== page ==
Come, let us pray about it, let’s work this out like God’s people should. Jesus says: it’s time for us to reorient our approach to wealth and material possessions. And if we do, through the grace of Jesus, in the power of his Spirit, our lives will change, our church will change, and our sharing will bring powerful witness to the Christ, who changes everything.

[download sermon audio here, or via iTunes Podcast]

Podcasts now available

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Sermon & Study podcasts are now available from iTunes and the Gateway Community Church.

We hope the addition of audio files will enhance your opportunities to study God’s Word and be increasingly transformed by it with the members of your discussion group.

Dave Groenenboom

Living Members: Devoted to the Fellowship

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Reading: Acts 2:1-13

Primary text: Acts 2:42

As I look at the these few verses, it struck me again just how beautiful this church is. This Christian community radiates with the love and transformation of the Gospel of Jesus.They were devoted to great teaching, good fellowship. They were filled with awe, and wonderful things were happening. They met together each day. They were generous to one another, and compassionate to the needy.

It is an amazing picture, right? Why is that? What is happening?

God and fellowship

God is busy! God is showing us something of his nature! Interesting, because you normally would not say that about the church, would you? That it shows us something about God? We tend to think of the church as a human thing. People attend. People serve. People worship and engage in mission. But God? Why would we say the church shows us something about God?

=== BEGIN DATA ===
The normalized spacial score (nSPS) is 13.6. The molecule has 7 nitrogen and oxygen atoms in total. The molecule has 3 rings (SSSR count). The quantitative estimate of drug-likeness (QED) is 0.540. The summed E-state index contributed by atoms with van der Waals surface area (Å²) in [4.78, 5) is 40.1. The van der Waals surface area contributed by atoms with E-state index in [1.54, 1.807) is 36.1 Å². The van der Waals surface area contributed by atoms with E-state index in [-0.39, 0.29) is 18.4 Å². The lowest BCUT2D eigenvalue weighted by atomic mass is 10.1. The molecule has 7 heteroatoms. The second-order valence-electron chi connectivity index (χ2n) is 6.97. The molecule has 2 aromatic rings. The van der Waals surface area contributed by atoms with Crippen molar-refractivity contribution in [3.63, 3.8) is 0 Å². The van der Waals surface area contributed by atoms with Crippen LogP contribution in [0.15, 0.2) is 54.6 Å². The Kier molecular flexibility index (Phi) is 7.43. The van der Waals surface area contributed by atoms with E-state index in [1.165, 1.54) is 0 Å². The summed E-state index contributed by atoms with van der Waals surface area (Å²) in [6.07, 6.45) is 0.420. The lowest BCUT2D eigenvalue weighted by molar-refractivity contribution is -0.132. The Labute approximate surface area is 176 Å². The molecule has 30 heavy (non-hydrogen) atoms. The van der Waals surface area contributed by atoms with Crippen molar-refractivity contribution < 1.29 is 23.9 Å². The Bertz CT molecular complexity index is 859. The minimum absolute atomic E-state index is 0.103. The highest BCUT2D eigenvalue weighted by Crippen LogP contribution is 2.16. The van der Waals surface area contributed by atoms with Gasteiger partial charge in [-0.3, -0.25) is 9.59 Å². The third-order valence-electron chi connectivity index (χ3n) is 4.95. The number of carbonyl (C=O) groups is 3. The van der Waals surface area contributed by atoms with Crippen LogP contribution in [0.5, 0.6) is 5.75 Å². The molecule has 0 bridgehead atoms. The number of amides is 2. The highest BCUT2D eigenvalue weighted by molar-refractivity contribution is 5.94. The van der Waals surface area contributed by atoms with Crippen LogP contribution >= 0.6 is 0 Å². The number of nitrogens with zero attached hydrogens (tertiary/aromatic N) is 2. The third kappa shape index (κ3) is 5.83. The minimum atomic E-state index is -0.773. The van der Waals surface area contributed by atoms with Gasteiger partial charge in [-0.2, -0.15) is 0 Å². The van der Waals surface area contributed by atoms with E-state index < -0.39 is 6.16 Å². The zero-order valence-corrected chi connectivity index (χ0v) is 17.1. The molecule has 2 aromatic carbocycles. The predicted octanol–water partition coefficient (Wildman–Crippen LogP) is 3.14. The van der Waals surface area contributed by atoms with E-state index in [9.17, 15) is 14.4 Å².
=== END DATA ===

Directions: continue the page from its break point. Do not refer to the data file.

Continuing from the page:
Think of Jesus in the Garden:

““My prayer is not for them alone. I pray also for those who will believe in me through their message, that all of them may be one, Father, just as you are in me and I am in you. May they also be in us so that the world may believe that you have sent me. I have given them the glory that you gave me, that they may be one as we are one—” (John 17:20–22, NIV)

Jesus’ prayer shows us how intimacy of fellowship characterises the Trinity. Father, Son and Spirit are one. And in John 17, Jesus prayed that same oneness will be evident in the fellowship of his church.

Or think of creation:

“…God said, “Let us make mankind in our image, in our likeness, so that they may rule over the fish in the sea and the birds in the sky, over the livestock and all the wild animals, and over all the creatures that move along the ground.” So God created mankind in his own image, in the image of God he created them; male and female he created them.” (Genesis 1:26–27, NIV)

Think about that: God created mankind in his own image, in the image of God he created … them. So, there is something about fellowship, about community, about people being connected together, that reflects the image of God.

We all hunger for relationship

This is not just a point of theology. It explains something we all know at the deepest level: We all hunger for relationship. We all crave a deep intimacy with others. We all want to belong. We all long for relationship which is wonderfully secure and profoundly fulfilling. It’s why no one is satisfied with a lousy marriage or a troubled friendship. We are created for relationship, for fellowship, for community.

What we have before what we do

This is why Jesus’ first act after returning to the Father was to create a community, his church, and pour his spirit into it.

Think about that: On that day, there were God fearing Jews from every nation under heaven. Parthians. Medes. Elamites. People from Mesopotamia, Judea, Cappodocia, Pontus, Asia, Phrygia, Pamphilia, Egypt, Libya, Rome, Crete, Arabs. They all heard the wonders of God being proclaimed in their native language by uneducated people who had never learned those languages.

What’s happening? What’s going on? God is busy! And the barriers between people are being broken down by the Holy Spirit. Perhaps the most glaring example of human division – language barrier – is overcome as the Spirit is poured out. In that glorious outpouring Babel itself is momentarily overcome. The curse of human enmity is dissolved as Jesus Christ pours his Spirit water into his newly formed community, the church.